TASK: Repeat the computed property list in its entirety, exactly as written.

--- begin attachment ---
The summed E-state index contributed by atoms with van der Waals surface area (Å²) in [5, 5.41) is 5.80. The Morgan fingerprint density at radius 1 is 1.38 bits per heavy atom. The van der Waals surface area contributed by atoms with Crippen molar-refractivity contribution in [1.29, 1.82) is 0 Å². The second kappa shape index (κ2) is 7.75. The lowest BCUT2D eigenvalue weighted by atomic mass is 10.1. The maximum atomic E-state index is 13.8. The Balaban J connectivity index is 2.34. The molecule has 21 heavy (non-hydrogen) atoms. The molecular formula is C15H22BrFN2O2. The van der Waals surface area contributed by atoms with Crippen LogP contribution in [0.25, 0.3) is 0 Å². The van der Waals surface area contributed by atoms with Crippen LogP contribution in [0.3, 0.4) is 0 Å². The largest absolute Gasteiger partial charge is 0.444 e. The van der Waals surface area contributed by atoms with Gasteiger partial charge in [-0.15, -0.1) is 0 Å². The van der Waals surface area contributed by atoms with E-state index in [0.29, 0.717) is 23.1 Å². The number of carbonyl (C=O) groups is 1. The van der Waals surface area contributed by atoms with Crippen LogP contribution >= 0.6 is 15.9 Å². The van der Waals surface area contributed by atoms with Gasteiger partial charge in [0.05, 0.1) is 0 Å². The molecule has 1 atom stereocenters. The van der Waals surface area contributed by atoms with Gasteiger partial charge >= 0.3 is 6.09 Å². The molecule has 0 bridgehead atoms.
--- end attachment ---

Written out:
The summed E-state index contributed by atoms with van der Waals surface area (Å²) in [5, 5.41) is 5.80. The Morgan fingerprint density at radius 1 is 1.38 bits per heavy atom. The van der Waals surface area contributed by atoms with Crippen molar-refractivity contribution in [1.29, 1.82) is 0 Å². The second kappa shape index (κ2) is 7.75. The lowest BCUT2D eigenvalue weighted by atomic mass is 10.1. The maximum atomic E-state index is 13.8. The Balaban J connectivity index is 2.34. The molecule has 21 heavy (non-hydrogen) atoms. The molecular formula is C15H22BrFN2O2. The van der Waals surface area contributed by atoms with Crippen LogP contribution in [0.25, 0.3) is 0 Å². The van der Waals surface area contributed by atoms with Crippen LogP contribution in [0.3, 0.4) is 0 Å². The largest absolute Gasteiger partial charge is 0.444 e. The van der Waals surface area contributed by atoms with Gasteiger partial charge in [-0.15, -0.1) is 0 Å². The van der Waals surface area contributed by atoms with E-state index in [0.29, 0.717) is 23.1 Å². The number of carbonyl (C=O) groups is 1. The van der Waals surface area contributed by atoms with Crippen LogP contribution >= 0.6 is 15.9 Å². The van der Waals surface area contributed by atoms with Gasteiger partial charge in [0.05, 0.1) is 0 Å². The molecule has 1 atom stereocenters. The van der Waals surface area contributed by atoms with Gasteiger partial charge >= 0.3 is 6.09 Å². The molecule has 0 bridgehead atoms.